The problem, says Chandrasekaran, arises from the lack of access to services, including healthcare, education and financial services.
India faces the challenge of creating formal jobs and migrating people from the informal to the formal sector, said N Chandrasekaran, chairman, Tata Sons.
He pointed out that creating jobs in the formal sector is a bigger problem than lack of jobs.
The problem, he added, arises from the lack of access to services, including healthcare, education and financial services.
Therefore, if the accessibility part is addressed effectively by going digital, it will lead to more jobs.
Chairman of the $103 billion conglomerate, the largest employer in the private sector, he was addressing delegates from technology start-ups and the information technology sector at Mumbai’s TiECON, an annual flagship event.
With the theme “unexplored,” the two-day conference is expected to be attended by over 2,000 delegates, including over 500 investors as well as more than 750 high potential start-ups.
“It’s not so much about lack of jobs. We have jobs. The challenge is of creating formal jobs and migrating people from informal to formal, getting them jobs that offers decent pay. That’s the fundamental problem and requires lot more thinking,” said Chandrasekaran.
His comments come amid recent reports of the unemployment rate in India rising to a 45-year high of 6.1 per cent in 2017-18.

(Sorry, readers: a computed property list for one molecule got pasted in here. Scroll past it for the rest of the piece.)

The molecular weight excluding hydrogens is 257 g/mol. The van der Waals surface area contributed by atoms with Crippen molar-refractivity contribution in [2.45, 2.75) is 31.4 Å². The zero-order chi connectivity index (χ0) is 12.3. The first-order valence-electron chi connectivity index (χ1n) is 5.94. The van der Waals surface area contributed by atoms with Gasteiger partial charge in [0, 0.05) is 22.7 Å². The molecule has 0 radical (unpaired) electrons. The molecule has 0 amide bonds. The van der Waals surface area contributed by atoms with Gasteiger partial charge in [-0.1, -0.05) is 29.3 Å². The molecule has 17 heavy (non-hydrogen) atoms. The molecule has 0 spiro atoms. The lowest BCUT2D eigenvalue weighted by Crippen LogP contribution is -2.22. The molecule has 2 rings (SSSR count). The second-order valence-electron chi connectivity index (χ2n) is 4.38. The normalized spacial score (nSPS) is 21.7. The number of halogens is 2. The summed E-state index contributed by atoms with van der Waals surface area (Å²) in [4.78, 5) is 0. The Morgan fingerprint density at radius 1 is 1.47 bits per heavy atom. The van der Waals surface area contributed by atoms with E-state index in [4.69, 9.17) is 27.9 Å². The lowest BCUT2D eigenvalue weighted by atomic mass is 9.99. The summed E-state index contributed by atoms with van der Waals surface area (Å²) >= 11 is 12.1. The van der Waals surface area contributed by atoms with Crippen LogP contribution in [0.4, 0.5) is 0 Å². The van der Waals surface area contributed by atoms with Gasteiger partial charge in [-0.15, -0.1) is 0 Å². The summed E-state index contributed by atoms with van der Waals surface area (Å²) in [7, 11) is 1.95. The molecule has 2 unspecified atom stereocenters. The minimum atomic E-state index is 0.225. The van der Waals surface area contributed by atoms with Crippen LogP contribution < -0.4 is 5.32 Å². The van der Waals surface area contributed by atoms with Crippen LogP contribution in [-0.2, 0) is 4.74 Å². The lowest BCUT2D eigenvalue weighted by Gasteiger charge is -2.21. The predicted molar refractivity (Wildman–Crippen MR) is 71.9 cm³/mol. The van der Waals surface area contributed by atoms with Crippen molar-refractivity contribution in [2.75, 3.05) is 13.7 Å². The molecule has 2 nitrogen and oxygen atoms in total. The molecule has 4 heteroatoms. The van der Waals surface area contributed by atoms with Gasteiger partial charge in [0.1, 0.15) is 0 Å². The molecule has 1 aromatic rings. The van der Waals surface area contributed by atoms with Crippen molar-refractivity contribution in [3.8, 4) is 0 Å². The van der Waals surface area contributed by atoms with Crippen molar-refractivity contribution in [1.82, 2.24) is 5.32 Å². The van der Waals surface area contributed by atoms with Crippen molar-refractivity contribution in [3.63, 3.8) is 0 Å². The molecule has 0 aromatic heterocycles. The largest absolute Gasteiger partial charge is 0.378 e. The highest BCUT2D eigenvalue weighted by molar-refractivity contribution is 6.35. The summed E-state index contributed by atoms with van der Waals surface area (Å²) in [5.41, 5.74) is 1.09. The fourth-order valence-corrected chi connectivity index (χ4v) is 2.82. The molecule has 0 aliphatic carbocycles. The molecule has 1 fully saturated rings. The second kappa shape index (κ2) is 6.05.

Only 15 million of the billion plus population of India are in organised jobs, said Chandrasekaran.
Meanwhile, highlighting the skills gap between the two sectors, he said, within the 15 million-odd job holders, 60 per cent have secondary education and close to 95 per cent in the services sector have secondary or tertiary education.
Therefore, all the skilled people belong to the 15 per cent pool and most people in the 85 per cent of the unorganised sector are less skilled and less educated.
The wages of those in the 85 per cent pool are low - five times lesser than those in organised jobs, have lesser job security and no medical or retirement benefits.
The two biggest issues of jobs and accessibility of quality services is an opportunity for technology start-ups, said Chandrasekaran.
India is the third largest start-up base globally with close to 7,200 start ups having India as their base, said KPMG in a report on the start-up ecosystem in Maharashtra.
Between January 2014 and September 2018, close to Rs 37,700 crore is the total funding raised by start-ups in Mumbai and Pune.
Globally, Mumbai was ranked the seventh largest in terms of growth in venture capital deals secured in 2015 and 2017 compared to the 2010 to 2012 period, said the report.
Debjani Ghosh, president, National Association of Software Companies (Nasscom) said while India boasts of being the third largest base for start-ups, it is yet to make its mark in terms of being the best.
“You can’t be the best at everything. You have to pick up your battle,” she said.
Voice is the next big frontier in technology, she added, asking the start-ups to un-tap the potential in voice.
“The steps being taken by start-ups in India are incremental and not exponential,” said Ghosh, pointing it’s time to give up the obsession with numbers and focus on developing a niche.